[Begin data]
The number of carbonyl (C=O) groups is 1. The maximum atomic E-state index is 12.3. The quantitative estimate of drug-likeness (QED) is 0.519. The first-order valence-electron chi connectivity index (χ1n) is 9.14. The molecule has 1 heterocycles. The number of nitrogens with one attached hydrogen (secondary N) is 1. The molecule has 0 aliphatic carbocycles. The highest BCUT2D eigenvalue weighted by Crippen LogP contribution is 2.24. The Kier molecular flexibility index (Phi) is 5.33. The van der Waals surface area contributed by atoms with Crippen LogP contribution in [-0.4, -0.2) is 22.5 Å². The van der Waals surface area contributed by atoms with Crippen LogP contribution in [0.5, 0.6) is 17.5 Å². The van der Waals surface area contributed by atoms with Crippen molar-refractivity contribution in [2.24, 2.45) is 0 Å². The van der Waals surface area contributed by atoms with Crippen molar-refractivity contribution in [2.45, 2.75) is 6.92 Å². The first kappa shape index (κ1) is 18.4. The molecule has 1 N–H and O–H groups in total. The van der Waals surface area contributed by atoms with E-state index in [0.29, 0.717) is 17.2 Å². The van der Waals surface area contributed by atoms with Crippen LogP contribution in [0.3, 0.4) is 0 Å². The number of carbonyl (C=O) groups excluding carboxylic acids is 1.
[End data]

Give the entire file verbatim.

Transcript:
The number of carbonyl (C=O) groups is 1. The maximum atomic E-state index is 12.3. The quantitative estimate of drug-likeness (QED) is 0.519. The first-order valence-electron chi connectivity index (χ1n) is 9.14. The molecule has 1 heterocycles. The number of nitrogens with one attached hydrogen (secondary N) is 1. The molecule has 0 aliphatic carbocycles. The highest BCUT2D eigenvalue weighted by Crippen LogP contribution is 2.24. The Kier molecular flexibility index (Phi) is 5.33. The van der Waals surface area contributed by atoms with Crippen LogP contribution in [-0.4, -0.2) is 22.5 Å². The van der Waals surface area contributed by atoms with Crippen LogP contribution in [0.5, 0.6) is 17.5 Å². The van der Waals surface area contributed by atoms with Crippen molar-refractivity contribution in [2.24, 2.45) is 0 Å². The van der Waals surface area contributed by atoms with Crippen molar-refractivity contribution in [2.45, 2.75) is 6.92 Å². The first kappa shape index (κ1) is 18.4. The molecule has 1 N–H and O–H groups in total. The van der Waals surface area contributed by atoms with E-state index in [0.29, 0.717) is 17.2 Å². The van der Waals surface area contributed by atoms with Crippen LogP contribution in [0.3, 0.4) is 0 Å². The number of carbonyl (C=O) groups excluding carboxylic acids is 1.